Cagliari – walking around Quartiere Marina

I’ve broken my Cagliari posts down to make them more readable. Please see my separate posts on eating in the Marina area and for other neighbourhoods. My Google map of the city is here.

For some, Cagliari is a little disappointing in terms of things to see given its ancient history, although personally I quite enjoyed walking around the citadel (see Castello posts).

Quartiere Marina is one of the oldest districts and there are a few gems here too if you look for them.

I particularly like the sad angels above the doorway of the Chiesa de Sant’ Agostino at 80 Via Lodovico Baylle.

20150602_193752

These cherub-like angels (or are they ‘putti’?) seem to be a popular theme.

20150602_193815

Cappella dell’Asilo della Marina next door also has some nice ones.

20150602_194010

Most of the streets on the lower slopes of the Marina district are organised on a more modern grid pattern although higher up towards the citadel the roads become steeper and a bit more maze like.

20150604_064755

Chiesa di Santa Rosalia is built into the gradient of Via Principe Amedeo.

Chiesa Santa Rosalia

On one of these higher streets, at 2 Vico del Collegio, is the Museo del Tesoro e Area Archeologica di Sant’Eulalia.

The museum is an archaeological site in the basement of the Sant’Eulalia church. Metal catwalks above the site allow you to walk around and gaze down at the various phases.

20150602_190006

‘Karalis’, the first name for Cagliari, was established by the Phonecians around the 8th and 7th centuries BC and the Carthaginians built a fortified settlement in the Marina area in the 5th century BC.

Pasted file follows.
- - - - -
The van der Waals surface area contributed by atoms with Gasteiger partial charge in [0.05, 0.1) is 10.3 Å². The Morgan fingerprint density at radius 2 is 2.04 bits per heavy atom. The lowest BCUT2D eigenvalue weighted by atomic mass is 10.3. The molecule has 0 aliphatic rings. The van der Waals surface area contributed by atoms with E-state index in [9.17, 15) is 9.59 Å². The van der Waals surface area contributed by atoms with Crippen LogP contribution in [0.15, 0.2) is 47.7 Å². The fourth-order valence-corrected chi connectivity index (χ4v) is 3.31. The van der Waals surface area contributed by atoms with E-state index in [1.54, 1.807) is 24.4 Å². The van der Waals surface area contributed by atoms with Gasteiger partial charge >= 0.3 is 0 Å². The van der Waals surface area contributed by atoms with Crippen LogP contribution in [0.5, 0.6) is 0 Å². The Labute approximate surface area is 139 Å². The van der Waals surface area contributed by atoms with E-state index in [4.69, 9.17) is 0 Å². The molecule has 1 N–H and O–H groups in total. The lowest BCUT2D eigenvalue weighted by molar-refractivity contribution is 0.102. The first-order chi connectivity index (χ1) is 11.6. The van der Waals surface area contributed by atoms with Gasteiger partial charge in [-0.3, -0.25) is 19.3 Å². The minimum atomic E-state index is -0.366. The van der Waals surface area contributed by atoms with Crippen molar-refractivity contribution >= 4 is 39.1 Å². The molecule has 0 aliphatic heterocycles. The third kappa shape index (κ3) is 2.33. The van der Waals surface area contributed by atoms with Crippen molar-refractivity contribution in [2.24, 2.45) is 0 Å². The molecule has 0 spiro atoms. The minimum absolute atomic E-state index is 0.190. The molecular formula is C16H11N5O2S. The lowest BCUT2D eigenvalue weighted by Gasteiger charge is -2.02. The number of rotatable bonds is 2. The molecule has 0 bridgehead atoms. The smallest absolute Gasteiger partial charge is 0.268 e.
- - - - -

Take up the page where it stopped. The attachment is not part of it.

Under the church remains can be seen of a 4th to 3rd century BC Punic shrine, a pre 5th century BC water cistern, a 4th century AD road with houses and a well, a possibly 6th century AD Roman-era wall and then the 14th century AD Catalan-Aragonese church (St. Eulalia was the patron saint of Barcelona).

20150602_190033

Under the road was a sewage conduit and storm drain, which was accessed for maintenance via this manhole.

20150602_190429

Apparently more subterranean passages were discovered down here.

20150602_190504

At some point the drain was blocked by mud from a storm. The everyday objects carried by the storm flood were locked in the mud creating a fascinating snapshot in time. The objects date from the late 7th century AD which was the last time the drain was in operation.

Similarly coins found in the cistern date it to having been in use up until the 5th century BC. I had the pleasure of excavating a well in my teens (my dad is an archaeologist) and found it fascinating to discover all the junk that had piled up in it during the years it was in use.

20150602_184152

Since my pop will probably be reading this I should perhaps issue a disclaimer that the photos don’t necessarily represent what I’m writing about!

20150602_184610

Quartiere Marina is also known as the shopping district, especially along Via Roma on the waterfront. However wandering around the back streets I stumbled upon Durke, an old shop selling Sardinian cakes at 66 Via Napoli, www.durke.com.